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Games declared closed at spectacular ceremony

india Updated: Dec 16, 2006 08:37 IST
Highlight Story

At a spectacular closing ceremony, which was sight to behold at the Al-Khalifa Stadium, Sheikh Ahmad Al-Fahad Al-Sabah, president of the Olympic Council of Asia (OCA), declared the 15th Asian Games closed in Doha on Friday night.

Amid a riot of colour, tradition and the enactment of Arab region's most loved literary works like Alibaba and 40 thieves, the 45-nation 15-day competition ended.

China won 316 medals at a games in which 8,050 athletes took part. The country was unchallenged throughout the games, winning 165 gold, 88 silver and 63 bronze medals.

India finished eighth with 10 gold, 18 silver and 26 bronze for a tally of 54.

Thousands of people streamed into the stadium for the closing ceremony at which all Qataris said "thank you" and farewell to the athletes, officials and spectators who made the 'Games of your Life' memorable.

People from the 45 countries and regions that took part strode eagerly through the gates to get to the show in good time. Accompanied by a dramatic, full orchestral score the most memorable sporting moments of the games were once more shown to a responsive and appreciative audience.

As the clock ticked towards the hour, the crowd was invited to welcome The Emir Sheikh Hamad Bin Kalifa Al-Thani, who took his seat with members of his family and other dignitaries, ready for one last, show-stopping spectacle.

The closing ceremony celebrated Arabian culture.

Names like Liu Xiang, Park Tae Wwan, Shami and, Bilal, have dominated the attention. Now, in the time of the 'One Thousand and One Nights', it was the turn of Ali Baba, Aladdin, Sinbad; Scheherazade.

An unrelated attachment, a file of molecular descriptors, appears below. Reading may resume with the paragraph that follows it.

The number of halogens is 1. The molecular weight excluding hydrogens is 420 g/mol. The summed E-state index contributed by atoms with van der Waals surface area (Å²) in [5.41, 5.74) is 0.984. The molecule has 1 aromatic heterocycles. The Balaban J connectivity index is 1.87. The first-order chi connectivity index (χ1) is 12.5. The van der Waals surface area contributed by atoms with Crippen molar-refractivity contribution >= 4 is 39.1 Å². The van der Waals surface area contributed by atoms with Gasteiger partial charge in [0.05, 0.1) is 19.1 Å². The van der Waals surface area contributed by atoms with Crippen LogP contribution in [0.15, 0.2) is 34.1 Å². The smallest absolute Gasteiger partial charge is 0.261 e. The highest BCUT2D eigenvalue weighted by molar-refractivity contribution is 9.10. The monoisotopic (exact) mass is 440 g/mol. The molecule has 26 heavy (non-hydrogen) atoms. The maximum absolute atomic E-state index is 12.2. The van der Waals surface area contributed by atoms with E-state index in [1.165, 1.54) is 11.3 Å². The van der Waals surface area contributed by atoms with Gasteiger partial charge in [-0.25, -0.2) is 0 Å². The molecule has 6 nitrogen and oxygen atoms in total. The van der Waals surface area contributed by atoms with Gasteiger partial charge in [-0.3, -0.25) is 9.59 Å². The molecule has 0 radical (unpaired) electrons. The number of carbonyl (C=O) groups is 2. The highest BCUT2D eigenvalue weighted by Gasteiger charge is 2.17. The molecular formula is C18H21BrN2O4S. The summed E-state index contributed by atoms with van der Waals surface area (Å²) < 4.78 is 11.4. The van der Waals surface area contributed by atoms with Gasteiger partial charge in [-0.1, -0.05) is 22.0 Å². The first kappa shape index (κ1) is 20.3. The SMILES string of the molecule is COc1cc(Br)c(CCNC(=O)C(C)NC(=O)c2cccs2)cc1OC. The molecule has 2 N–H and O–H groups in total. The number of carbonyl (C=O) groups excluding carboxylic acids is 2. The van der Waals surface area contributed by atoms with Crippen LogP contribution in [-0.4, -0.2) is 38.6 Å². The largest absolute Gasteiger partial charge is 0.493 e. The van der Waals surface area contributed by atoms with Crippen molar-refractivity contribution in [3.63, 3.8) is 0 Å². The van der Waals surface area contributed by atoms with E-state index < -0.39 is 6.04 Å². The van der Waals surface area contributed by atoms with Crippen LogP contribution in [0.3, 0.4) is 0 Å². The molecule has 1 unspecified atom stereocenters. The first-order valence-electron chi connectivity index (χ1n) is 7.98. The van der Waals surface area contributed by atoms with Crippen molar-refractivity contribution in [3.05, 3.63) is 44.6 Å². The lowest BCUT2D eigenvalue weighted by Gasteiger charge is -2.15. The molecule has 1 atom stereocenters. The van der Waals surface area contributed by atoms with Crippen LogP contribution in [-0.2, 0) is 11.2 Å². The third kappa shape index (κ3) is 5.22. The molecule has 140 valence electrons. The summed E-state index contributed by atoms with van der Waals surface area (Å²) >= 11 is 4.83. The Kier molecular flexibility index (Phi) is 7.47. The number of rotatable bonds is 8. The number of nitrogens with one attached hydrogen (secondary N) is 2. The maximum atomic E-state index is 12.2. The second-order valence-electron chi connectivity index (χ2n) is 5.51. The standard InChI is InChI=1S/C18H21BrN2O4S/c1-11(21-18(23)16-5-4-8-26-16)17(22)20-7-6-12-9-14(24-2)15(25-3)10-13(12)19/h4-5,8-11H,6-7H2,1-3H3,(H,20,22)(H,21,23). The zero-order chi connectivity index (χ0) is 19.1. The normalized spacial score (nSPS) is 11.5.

Though darkness descended on Doha, it was anything but a black night. Shimmering costumes of purple, yellow, blue, red and green; indeed, every colour imaginable, hung on the rails as they showed to the world.

Backstage, a group of children from the Ministry of Education Services who enacted little genies in the show generate a playground atmosphere. Some played with a football - being Bilal no doubt - others ran excitedly, girls compared costumes.

Towards the end of the ceremony, a cast from the host city of the 16th Asian Games, Guangzhou in China, made a brief hand-over section - a teaser of things to come at the 2010 games.

Quite aptly, China, the next games' host, finished first in Doha. By the close of the games, China had won its 990th gold medal in the games' history, and the continental sporting superpower is set to break the 1,000 mark in Guangzhou.

South Korea, which trailed second-placed Japan in the first few days of the 15-day extravaganza, eventually finished second overall with 193 medals that comprised 58 gold, 53 silver and 82 bronze medals.

Japan was third, having won 50 gold, 71 silver and 77 bronze for a final tally of 198 medals.

South Korean swimmer Park Tae Hwan was named as the Most Valuable Athlete of the games, while ace Indian pistol shooter Jaspal Rana, who won three gold and one silver, was third.

Park, who clinched three gold medals in the men's 200 metres, 400m and 1,500m freestyle races and also set up two Asian records, received 231 votes from journalists covering the games for the honour. The prize comprised a trophy, a LCD TV and a $50,000 cheque.

Chinese gymnast Yang Wei was second with 132 and Rana third with 129 votes.

The games, which were launched in 1951 in New Delhi and held every four years, have grown into the second largest multi-sport event after the summer Olympics.

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